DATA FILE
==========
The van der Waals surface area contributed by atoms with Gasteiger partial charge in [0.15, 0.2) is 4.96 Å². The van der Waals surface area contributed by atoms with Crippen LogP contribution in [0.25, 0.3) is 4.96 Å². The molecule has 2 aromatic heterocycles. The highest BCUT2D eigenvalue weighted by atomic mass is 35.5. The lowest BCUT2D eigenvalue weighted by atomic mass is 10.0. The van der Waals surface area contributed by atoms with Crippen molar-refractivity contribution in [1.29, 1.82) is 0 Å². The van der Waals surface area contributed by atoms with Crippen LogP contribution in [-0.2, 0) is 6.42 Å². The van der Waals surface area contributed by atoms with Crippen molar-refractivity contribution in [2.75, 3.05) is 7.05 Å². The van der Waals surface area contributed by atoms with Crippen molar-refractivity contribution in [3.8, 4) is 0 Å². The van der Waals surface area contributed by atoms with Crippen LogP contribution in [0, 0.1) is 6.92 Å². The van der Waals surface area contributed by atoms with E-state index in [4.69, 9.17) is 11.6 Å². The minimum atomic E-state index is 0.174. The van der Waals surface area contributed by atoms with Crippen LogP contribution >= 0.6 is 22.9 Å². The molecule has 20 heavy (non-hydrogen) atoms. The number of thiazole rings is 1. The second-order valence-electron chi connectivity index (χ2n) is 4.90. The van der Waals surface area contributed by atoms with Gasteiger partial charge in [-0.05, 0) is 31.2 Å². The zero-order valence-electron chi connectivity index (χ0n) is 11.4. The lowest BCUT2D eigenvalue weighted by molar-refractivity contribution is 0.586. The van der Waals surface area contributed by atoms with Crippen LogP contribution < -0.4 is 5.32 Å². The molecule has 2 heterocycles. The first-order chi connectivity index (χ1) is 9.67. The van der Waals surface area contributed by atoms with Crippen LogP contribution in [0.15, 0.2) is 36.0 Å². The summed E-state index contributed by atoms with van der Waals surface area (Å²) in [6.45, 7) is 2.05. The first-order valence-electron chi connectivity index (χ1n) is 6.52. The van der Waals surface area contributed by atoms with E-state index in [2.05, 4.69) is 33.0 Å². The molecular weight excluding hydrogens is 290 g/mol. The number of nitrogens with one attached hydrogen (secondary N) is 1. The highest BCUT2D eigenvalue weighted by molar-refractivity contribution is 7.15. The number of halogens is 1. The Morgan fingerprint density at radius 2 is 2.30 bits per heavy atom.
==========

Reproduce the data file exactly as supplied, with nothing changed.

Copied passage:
The van der Waals surface area contributed by atoms with Gasteiger partial charge in [0.15, 0.2) is 4.96 Å². The van der Waals surface area contributed by atoms with Crippen LogP contribution in [0.25, 0.3) is 4.96 Å². The molecule has 2 aromatic heterocycles. The highest BCUT2D eigenvalue weighted by atomic mass is 35.5. The lowest BCUT2D eigenvalue weighted by atomic mass is 10.0. The van der Waals surface area contributed by atoms with Crippen molar-refractivity contribution in [1.29, 1.82) is 0 Å². The van der Waals surface area contributed by atoms with Crippen LogP contribution in [-0.2, 0) is 6.42 Å². The van der Waals surface area contributed by atoms with Crippen molar-refractivity contribution in [2.75, 3.05) is 7.05 Å². The van der Waals surface area contributed by atoms with Crippen molar-refractivity contribution in [3.8, 4) is 0 Å². The van der Waals surface area contributed by atoms with Crippen LogP contribution in [0, 0.1) is 6.92 Å². The van der Waals surface area contributed by atoms with E-state index in [4.69, 9.17) is 11.6 Å². The minimum atomic E-state index is 0.174. The van der Waals surface area contributed by atoms with Crippen LogP contribution >= 0.6 is 22.9 Å². The molecule has 20 heavy (non-hydrogen) atoms. The number of thiazole rings is 1. The second-order valence-electron chi connectivity index (χ2n) is 4.90. The van der Waals surface area contributed by atoms with Gasteiger partial charge in [-0.05, 0) is 31.2 Å². The zero-order valence-electron chi connectivity index (χ0n) is 11.4. The lowest BCUT2D eigenvalue weighted by molar-refractivity contribution is 0.586. The van der Waals surface area contributed by atoms with Crippen LogP contribution < -0.4 is 5.32 Å². The molecule has 2 heterocycles. The first-order chi connectivity index (χ1) is 9.67. The van der Waals surface area contributed by atoms with Crippen LogP contribution in [0.15, 0.2) is 36.0 Å². The summed E-state index contributed by atoms with van der Waals surface area (Å²) in [6.45, 7) is 2.05. The first-order valence-electron chi connectivity index (χ1n) is 6.52. The van der Waals surface area contributed by atoms with E-state index in [2.05, 4.69) is 33.0 Å². The molecular weight excluding hydrogens is 290 g/mol. The number of nitrogens with one attached hydrogen (secondary N) is 1. The highest BCUT2D eigenvalue weighted by molar-refractivity contribution is 7.15. The number of halogens is 1. The Morgan fingerprint density at radius 2 is 2.30 bits per heavy atom.